My HBCU is More Than an Easy Job For You or Your Cousin. Signed, an HBCU President
  

The following is an editorial written by a sitting president of a historically black institution. The identity of the writer is protected to reduce the potential of retaliation and to provide valuable perspective on executive personnel management at HBCUs.

I am frequently solicited by aspiring HBCU leaders and by those desiring to work in and/or lead an HBCU. Very often, these conversations begin with “it has always been my dream to work at an HBCU.” But more often than I care to admit, when I ask questions about educational preparation and work experience, there is seldom anything to suggest that the individual has the knowledge, skill or experience to make a meaningful contribution to the institutions they desire to serve or lead.

Why do we presume that we should be given a position that we have not earned or worse, are not qualified for, at an HBCU? There seems to be an assumption that the skill set and expectations are less stringent at historically black colleges, or worse, that their students don’t deserve the same caliber of staff and faculty that predominantly white peer institutions would require.

To be clear, I am not saying that an individual that does not have experience in a position need not apply for the position. Many applicants in many industries seek progressively higher positions for which they have no direct experience. That’s the nature of professional advancement; there is a first time for everything and every position.

However, a professional background should demonstrate certain tangible, measurable skills that fit the requirements of the job. Desire is simply not enough. Our institutions must have employees and leaders who are skilled and capable if we are to be successful. The margin for error is extremely narrow for our HBCUs. Gone are the days that simply loving the school, having attended an HBCU or simply desiring to work at an HBCU is enough. In short, the order of the day is what you know and can do, as opposed to who you know or are related to.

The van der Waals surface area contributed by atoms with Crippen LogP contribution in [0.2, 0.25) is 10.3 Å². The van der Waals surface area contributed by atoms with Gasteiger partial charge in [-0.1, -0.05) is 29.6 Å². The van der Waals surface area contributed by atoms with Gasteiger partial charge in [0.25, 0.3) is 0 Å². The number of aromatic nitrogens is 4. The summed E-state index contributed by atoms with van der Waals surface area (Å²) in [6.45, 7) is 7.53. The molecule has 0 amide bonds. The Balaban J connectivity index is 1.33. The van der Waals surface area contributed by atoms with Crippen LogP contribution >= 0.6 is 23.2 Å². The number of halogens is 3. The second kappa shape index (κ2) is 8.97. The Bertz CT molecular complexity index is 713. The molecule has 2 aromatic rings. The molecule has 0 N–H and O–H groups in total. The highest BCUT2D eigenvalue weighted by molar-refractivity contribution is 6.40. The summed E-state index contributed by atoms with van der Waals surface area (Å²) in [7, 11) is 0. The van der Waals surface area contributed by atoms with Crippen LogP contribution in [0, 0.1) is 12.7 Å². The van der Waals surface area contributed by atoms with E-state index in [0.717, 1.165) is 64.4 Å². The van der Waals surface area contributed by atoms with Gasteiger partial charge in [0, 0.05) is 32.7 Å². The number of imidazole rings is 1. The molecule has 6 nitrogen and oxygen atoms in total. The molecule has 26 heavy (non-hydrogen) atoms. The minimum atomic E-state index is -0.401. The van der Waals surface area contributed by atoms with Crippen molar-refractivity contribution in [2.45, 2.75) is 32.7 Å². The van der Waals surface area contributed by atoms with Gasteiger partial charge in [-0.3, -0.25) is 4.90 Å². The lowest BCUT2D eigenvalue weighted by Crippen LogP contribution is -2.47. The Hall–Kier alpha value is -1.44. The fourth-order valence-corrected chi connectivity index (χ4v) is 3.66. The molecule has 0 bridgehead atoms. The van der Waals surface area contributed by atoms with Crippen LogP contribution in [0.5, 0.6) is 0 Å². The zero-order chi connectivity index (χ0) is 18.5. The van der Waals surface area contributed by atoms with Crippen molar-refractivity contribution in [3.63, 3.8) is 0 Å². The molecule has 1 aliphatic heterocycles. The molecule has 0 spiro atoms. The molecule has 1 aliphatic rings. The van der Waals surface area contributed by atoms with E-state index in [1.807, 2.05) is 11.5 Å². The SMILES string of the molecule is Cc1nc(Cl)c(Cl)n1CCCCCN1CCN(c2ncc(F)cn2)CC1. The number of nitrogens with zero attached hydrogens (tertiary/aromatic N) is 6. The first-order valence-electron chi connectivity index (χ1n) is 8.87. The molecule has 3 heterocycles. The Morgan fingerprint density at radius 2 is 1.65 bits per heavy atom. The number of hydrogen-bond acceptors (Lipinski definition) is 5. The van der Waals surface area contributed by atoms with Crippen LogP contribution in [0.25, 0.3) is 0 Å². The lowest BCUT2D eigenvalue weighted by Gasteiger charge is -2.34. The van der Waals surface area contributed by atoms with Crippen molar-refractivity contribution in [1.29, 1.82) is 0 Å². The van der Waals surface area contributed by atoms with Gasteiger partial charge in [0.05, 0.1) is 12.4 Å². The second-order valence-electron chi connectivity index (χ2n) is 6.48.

Our HBCUs deserve the best and their students are depending on leaders to provide it. Before applying for a job at an HBCU, applicants should conduct an honest self-assessment. Do their work experience and educational preparation meet the minimum requirements for the job? Would those experiences allow for meaningful contributions to the institution? Is this a job where giving more than the job requires is a benefit beyond what the job provides in salary or title? Most importantly, would these skills and experiences be enough to be hired at a predominantly white institution?

These are questions not only for applicants to answer but for stakeholders who want to help friends, relatives, and peers secure jobs at HBCUs. We are beyond the days where board members, presidents, and alumni can leverage influence over the university for job placement in critical areas of operation or instruction. If applicants can respond affirmatively to the above questions, then they should apply and prepare for the interview process.

If they cannot meet these requirements, then stakeholders should not force the issue and place an institution in peril by impeding efficiency, creating cultural disruption or jeopardizing its compliance efforts. HBCUs should not be soft targets for personal favors or places to find easy work; they are wonderful, extraordinarily meaningful institutions that anchor communities and make their students and graduates anchors in their families and industries.

As we go about this important work, I am constantly on the lookout for passionate, mission-driven, talent to supplement and enhance our staff, faculty and administrative team. HBCUs are special places and the people who commit themselves to labor in their vineyards have an obligation to prepare themselves for the intensity of the environment and to make a meaningful contribution. These fragile institutions can scarcely afford to employ unqualified staff and faculty whose capacity doesn’t match up to their commitment.

HBCUs need and deserve our most talented and committed people, who see these schools beyond a paycheck and benefits, or as little more than a rung on the professional ladder. Applicants and their supporters should not sell themselves or our institutions short; we need people who have put in the work to be great and who are looking to make themselves greater for the benefit of our students and our unique missions.

11 comments
  1. “…as opposed to who you know or are related to OR WHICH BLACK GREEK LETTER ORGANIZATION YOU BELONG TO.” (all caps my addition and emphasis)

  2. I agree with this.